The latter 1978 even here yet. With the first-time reference to the insufficiently described characteristics and the priority of states indeed, yet putting inappropriate consequence on Weigel’s Art Stock Catalog, sect. XXVIII (1857), Ridinger appendix, 7 B, according to which “with later impressions (of the set) the caption of nos. 74, 75, 89, and 91 had been covered, and these carry the address of Engelbrecht”. At which it shall be repeated that the Engelbrecht edition of about 1824 has been printed on paper without lines watermark, while even connoisseurs rated the four captionless sheets in question as early prints due to the quality of both their printing and the characteristic lines watermark of the laid paper.

Thienemann’s (1856) “now and then” these four sheet would carry no caption and Engelbrecht’s address should suggest newer impressions can be interpreted only to the contrary. “Now and then” there are indeed prints with the letter. So obviously the copy Weigel XXVIII, Ridinger 7 A, upon which Thienemann should have rested. Then Schwarz (1910) for Th. 74, 89 & 91, but all already with Engelbrecht’s address, 74a, in conformity to the above, only with the artist’s name and Engelbrecht’s address as “before” (!) the letter.

Yet all this referring expressly to this group of four. Optically similar other variants, as for instance Gutmann’s copy of the Otter of the set, Schwarz 93a (before any letter), concern independent characteristics of state.

Center of research therefore that the captions deviate both by their brevity of merely four lines and stylistically as Ridinger’s said inscription with Latinized “I”. Not to be missed, too, that Ridinger’s earliest and even more rare hunting set, the Grand Seigneurs’ Pleasure in all Kinds of the Hunt, Th. 1-8, had been published about 1722 by Engelbrecht. From which summa summarum crystallized

that these four sheets must belong to Ridinger’s earliest genuine engravings ,

thus created between c. 1724 and 1728 as first showing of his inscription as etcher/engraver, too (“sculps. Aqua forti”, so for the Animal Pieces after Joh. Hch. Roos, Th. 793-802), until 1728 still for third parties. Here then for the anyway befriended Martin Engelbrecht as another one of the latter’s sets of four, frequently with rhymed captions. Into which canon they obviously did not quite fit, so that only later they succeeded in the larger setting of Ridinger’s own 1750 series of the Ways to Trap the Wild Animals, although by no means satisfying the requirements of the other’s captions. With the result of their covering in print as handed down by Weigel. And would explain the rarity of copies with the caption. And at the same time an indeed possible, albeit not quite accessible general deadline pressure for their publication. For generally the more comprehensive sets were published peu à peu.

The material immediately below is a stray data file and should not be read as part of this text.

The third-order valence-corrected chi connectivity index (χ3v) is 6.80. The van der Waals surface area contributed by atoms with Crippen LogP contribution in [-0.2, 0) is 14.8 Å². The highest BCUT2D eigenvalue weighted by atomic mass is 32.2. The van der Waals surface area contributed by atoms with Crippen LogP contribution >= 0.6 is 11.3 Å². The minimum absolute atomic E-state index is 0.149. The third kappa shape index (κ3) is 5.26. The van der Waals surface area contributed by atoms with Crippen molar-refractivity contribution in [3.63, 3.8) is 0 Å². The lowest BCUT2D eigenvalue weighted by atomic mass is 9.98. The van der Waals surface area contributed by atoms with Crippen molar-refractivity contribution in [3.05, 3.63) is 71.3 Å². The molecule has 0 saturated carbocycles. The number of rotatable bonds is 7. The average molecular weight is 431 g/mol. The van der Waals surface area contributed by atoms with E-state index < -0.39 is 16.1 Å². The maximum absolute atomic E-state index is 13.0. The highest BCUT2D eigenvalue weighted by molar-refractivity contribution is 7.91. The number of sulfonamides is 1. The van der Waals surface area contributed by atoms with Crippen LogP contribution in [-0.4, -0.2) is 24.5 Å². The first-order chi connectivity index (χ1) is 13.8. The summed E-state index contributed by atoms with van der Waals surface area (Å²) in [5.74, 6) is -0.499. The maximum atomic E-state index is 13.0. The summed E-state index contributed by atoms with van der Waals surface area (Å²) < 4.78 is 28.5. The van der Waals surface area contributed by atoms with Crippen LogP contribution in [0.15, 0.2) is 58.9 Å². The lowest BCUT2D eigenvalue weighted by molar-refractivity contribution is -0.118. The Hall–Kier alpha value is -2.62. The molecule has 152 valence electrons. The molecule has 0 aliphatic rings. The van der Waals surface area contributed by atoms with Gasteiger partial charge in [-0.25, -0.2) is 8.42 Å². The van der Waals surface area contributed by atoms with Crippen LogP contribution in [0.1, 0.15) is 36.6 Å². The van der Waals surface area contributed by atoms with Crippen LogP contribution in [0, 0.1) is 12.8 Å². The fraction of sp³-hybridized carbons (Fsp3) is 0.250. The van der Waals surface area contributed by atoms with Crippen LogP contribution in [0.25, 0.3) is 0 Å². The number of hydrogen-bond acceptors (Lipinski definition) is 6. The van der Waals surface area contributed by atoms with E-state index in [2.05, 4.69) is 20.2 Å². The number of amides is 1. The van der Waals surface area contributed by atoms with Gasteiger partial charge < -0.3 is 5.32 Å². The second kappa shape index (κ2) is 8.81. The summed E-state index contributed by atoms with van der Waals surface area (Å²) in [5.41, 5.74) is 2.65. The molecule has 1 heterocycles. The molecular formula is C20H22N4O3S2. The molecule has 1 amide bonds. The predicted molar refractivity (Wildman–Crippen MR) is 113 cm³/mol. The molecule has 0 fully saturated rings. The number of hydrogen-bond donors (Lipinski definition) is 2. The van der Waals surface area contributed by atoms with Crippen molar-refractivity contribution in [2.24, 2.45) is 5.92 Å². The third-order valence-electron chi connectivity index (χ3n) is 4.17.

If still grinding off and re-engraving of the captions was foregone, the reason can be found only in that stressful workload which about this time had Ridinger as just about 50-year-old rather reject an important follow-up order in oil by czarina Elizaveta Petrovna, daughter of Peter the Great. So this by letter of 29 June 1748 to Johann Georg Wille in Paris.

And 1750 reception of the Tiepolos on their passing through to Würzburg for the large-scale contract as the highest paid — 25000 Rhenish guilders, 3000 guilders trip money, free board & lodging befitting his social status, and all material expenses anyhow — in the career of the legendary Giambattista and the “biggest fresco anyhow he (or any other artist) ever painted … the court’s coffers were utterly exhausted” (Ludwig Wagner, Wie kam der Superstar in die Provinz).

What a highlight on Ridinger !

Of whom several animals from the prints instantaneously appeared in some of Giambattista’s Würzburg frescoes, only to be reused from the late 1750s up to the 1790s by Giandomenico for frescoes of the family’s country seat at Zianigo!

And what continual manifestation of Ridinger !

Offer no. 14,666 | EUR 560. | export price EUR 532. (c. US$ 643.) + shipping


„ Wegen der Eile – das Werk soll Anfang nächster Woche verschenkt werden – würden wir Kurierdienst bevorzugen … Der guten Ordnung halber hier unsere Bestätigung, dass Ihr Paket … wohlbehalten bei uns eingetroffen ist … Wir würden die Verpackung ungern öffnen, weil das gute Stück gleich wieder auf Reisen gehen soll … “

(Herr F. R., 29. Aug./2. Sep. 2013)